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# Restricting fps of engine

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Using OGL (don't know if this matters), when I'm restricting the fps of my engine, and I don't render a frame on any particular iteration of the main loop, I should not be calling "SwapBuffers(hDC)". Is this right? If so, I have a small problem. I have the code to restict the fps in the scene graph class. Should it go into the video driver (basically a wrapper for OGL) class?

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My approach would be to create a frame limiter module independent from the graphics API. Assuming that frame rendering is correctly encapsulated in your engine, one of your threads will be doing an operation similar to the following:

[Do non-rendering things] [Start frame rendering] [Render] [Present frame] [Do rendering-related things][End frame rendering][Do non-rendering things]

Where non-rendering things are not related to rendering in any way. Then, a simple transformation is to perform, instead:

[Do non-rendering things]if( frameLimiter.NextFrame( ) ) {  frameLimiter.StartFrame( );   [Start frame rendering]   [Render]   [Present frame]   [Do rendering-related things]  [End frame rendering]}[Do non-rendering things]

By making the frame limiter independent from your renderer code or your driver code, you make it more reusable (it could be used to limit things other than frames, such as updates or logic steps for certain objects) and more easily maintained, replaced, debugged and tested.

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Quote:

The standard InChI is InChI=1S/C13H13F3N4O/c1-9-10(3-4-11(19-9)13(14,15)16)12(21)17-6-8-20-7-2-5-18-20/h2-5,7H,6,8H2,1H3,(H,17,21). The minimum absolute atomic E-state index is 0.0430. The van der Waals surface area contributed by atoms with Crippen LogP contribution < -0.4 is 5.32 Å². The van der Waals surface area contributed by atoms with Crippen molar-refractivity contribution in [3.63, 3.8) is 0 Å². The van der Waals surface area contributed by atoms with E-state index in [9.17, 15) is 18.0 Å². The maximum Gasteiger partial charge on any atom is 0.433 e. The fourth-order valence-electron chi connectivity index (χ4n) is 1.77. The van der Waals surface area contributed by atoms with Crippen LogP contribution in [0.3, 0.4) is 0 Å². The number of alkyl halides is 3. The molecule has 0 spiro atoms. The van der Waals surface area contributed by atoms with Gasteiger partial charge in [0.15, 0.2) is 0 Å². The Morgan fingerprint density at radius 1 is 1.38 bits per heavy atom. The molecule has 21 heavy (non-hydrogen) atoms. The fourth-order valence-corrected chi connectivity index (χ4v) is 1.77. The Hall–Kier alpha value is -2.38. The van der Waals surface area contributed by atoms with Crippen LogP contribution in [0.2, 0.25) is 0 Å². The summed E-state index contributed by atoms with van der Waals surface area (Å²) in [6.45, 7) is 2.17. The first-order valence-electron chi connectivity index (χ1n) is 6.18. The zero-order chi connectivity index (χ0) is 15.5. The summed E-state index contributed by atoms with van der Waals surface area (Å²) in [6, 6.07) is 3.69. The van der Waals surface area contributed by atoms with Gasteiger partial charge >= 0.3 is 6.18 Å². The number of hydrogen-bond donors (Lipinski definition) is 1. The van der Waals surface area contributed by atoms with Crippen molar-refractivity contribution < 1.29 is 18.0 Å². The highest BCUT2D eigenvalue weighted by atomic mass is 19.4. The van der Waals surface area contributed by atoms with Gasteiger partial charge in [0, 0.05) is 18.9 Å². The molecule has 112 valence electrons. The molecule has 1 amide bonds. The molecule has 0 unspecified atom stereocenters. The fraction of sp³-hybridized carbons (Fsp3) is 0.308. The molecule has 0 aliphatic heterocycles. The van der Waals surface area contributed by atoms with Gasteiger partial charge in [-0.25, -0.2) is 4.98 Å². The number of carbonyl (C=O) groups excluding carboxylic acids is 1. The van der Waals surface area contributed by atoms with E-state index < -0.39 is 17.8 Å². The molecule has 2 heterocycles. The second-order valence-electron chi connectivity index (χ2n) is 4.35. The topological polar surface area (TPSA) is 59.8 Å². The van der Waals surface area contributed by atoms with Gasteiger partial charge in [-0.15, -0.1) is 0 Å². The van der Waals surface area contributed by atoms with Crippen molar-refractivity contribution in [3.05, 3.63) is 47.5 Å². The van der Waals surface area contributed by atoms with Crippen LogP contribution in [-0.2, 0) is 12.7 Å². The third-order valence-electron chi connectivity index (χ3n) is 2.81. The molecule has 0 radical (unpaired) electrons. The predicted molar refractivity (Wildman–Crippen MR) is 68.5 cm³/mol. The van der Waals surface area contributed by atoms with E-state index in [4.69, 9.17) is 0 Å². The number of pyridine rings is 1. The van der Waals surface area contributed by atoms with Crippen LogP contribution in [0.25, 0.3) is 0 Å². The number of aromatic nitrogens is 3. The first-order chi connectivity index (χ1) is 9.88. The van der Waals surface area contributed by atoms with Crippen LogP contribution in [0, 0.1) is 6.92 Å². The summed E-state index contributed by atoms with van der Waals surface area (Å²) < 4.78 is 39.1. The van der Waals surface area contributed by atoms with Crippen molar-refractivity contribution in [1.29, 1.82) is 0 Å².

Original post by ToohrVyk[Start frame rendering] [Render] [Present frame]

If by "present frame" you mean "swap buffers" I would have to strongly disagree. Unless I am completely mixing things up a buffer swap will block until the swap actually happened. Which means that if you issue all your draw calls and then immediately swap buffers you would waste a ton of cpu time sitting around and doing nothing while waiting for the gpu to get its act together and finish the frame. I tend to swap buffers right BEFORE I start throwing work at the gpu, to make sure all preparations for the next frame are done while the current frame is rendered.

Experiment: draw a dozen screen filling quads and use a complex fragment shader, just to make the scene will take a while. Then place the buffer swap right after the draw call. After that, waste some time on calculating a few million random square roots (make sure they aren't optimized away, sum them together and print the result or something). Check the fps. Then move the buffer swap until AFTER the square roots and check again. Not sure if D3D allowed non-blocking buffer swaps. Using occlusion queries is making it even more fun to put them in the "best" place.

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How you organize your rendering code is up to you. I was only pointing out an example of separation between rendering code and non-rendering code, and I think anyone can agree other examples exist. However, even though it can be more efficient to issue a buffer swap command before rendering the next frame, presenting is a logical part of a frame. Since you can neither present a frame without rendering it nor finish a frame until it is presented, it makes sense to have the same code perform the two operations, even if they are executed at different times. So you can interpret my "present frame" operation as "swap buffers now" on platforms without a GPU or a blocking swap operation, and as "schedule buffer swap" on platforms where the swap operation is blocking. The two are semantically the same, and only differ in their efficiency, which is irrelevant here.

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Also Euler integration is un-accurate when the time frames differ so you can for example split delta up into time steps

// Where DeltaTime is in milliseconds
Steps = DeltaTime * 1000;

For (int g=0;g < Steps;g++)
DoPhysics(g / 1000);
Thus for each millisecond there is a time frame

Or you can make it more realistic with about a time frame for each 20 milliseconds, simple change 1000 to 1000/20.

Oh and ofcourse the left over Time is carried over to the next call.